There is an overhead
With this technique, subsequent runs of the same job will still vary (this is why I’ve stated a 5-10 min. variation above). It is due to actions/cache, which saves and retrieves the cache from a remote storage (S3 or alike). The more the cache grows, the longer it takes to get and save it.
I’ve observed varying overheads from 1 min. for a 2GB cache, up to 7 min. for a 4GB+ cache (including both download and upload). Repeat this for every job…
The exact pattern depends on what you put in the cache but this is something you should definitely keep in mind, as caching may not be worth it, for instance if your build is fast and uses a large cache.
There is a size limit
GitHub offers 5GB of storage : when this limit is reached or a week has passed, old caches will be deleted (based on their key).
This can be problematic if you build generates a large cache, because the closer your build reaches this limit on each run, the less you will benefit from it, as recent data will be deleted before they can be used.
The worst case happened to me : I was building 3 images using multi-stage builds and including large base image : the build typically exceeded the 5GB limit on each run and at least one of the 3 caches was deleted everytime, meaning that only 1 or 2 images could reuse the cache from the previous run.
In the worst case, if your build always exceeds the cache limit, the cache will be discarded everytime and you will only be able to get some benefit from within a job, not between two subsequent runs.
Your best bet to overcome this limit would probably be to use self-hosted runners or external storage (e.g. AWS), however if you feel up to it here are some tips :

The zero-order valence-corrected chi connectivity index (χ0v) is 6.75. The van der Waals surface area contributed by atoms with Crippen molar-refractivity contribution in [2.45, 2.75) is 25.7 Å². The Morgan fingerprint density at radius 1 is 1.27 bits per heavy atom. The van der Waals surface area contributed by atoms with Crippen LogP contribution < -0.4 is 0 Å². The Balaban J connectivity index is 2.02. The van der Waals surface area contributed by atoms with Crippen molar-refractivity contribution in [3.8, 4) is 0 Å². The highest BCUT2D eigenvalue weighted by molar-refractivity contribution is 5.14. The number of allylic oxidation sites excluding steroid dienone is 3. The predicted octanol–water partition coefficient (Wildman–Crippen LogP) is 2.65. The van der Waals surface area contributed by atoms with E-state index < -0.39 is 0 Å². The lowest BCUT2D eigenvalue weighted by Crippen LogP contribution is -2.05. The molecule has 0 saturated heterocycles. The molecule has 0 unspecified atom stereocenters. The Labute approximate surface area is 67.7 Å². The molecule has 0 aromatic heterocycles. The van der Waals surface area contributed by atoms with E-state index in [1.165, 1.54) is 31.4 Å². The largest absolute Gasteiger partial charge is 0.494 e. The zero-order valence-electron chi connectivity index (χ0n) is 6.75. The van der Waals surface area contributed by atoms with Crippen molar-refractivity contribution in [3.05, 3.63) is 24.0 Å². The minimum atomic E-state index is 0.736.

- you may observe
No space left on deviceerrors when you reach the max. cache size. It is very annoying but you may be able to bypass this by moving the cache to another mount point with more space (make a step
run: sudo df -hto check ; I’ve observed
/with 22 GB free on my setup)
- you may try to split into more jobs (so smaller caches) to prevent the filesystem to fill up and crash, as it seems that eviction is not done while the runner is alive.
mode=maxcan highly increase the cache’s size and cause errors or early evictions : you may find the default mode a good compromise for your usage
- insert a custom variable in the cache’s key so that you can reset it if your build is stuck because of a corrupted cache
- maybe you should use multiple GitHub projects rather than a single one (e.g. one Dockerfile per project, if it’s not overkill)
Sample workflow that could be split into several jobs
In the example below, 2 steps share the same cache. If the 1st step ‘docker_build_debian’ fills up the cache with 5GB of docker layers, the 2nd step ‘docker_build_alpine’ will likely not be able to add more content to the cache and will either crash or be discarded by GitHub prior to the next run, forcing it to start again from an empty cache.
- name: Cache Docker layers uses: actions/cache@v2 with: path: /tmp/.buildx-cache key: $-buildx-debian-$ restore-keys: | $-buildx-debian- $-buildx- - name: Build and push debian id: docker_build_debian uses: docker/build-push-action@v2 with: context: ./ file: ./debian.Dockerfile builder: $ push: true cache-from: type=local,src=/tmp/.buildx-cache cache-to: type=local,dest=/tmp/.buildx-cache,mode=max - name: Build and push alpine id: docker_build_alpine uses: docker/build-push-action@v2 with: context: ./ file: ./alpine.Dockerfile builder: $ push: true cache-from: type=local,src=/tmp/.buildx-cache cache-to: type=local,dest=/tmp/.buildx-cache,mode=max
The key to cache matching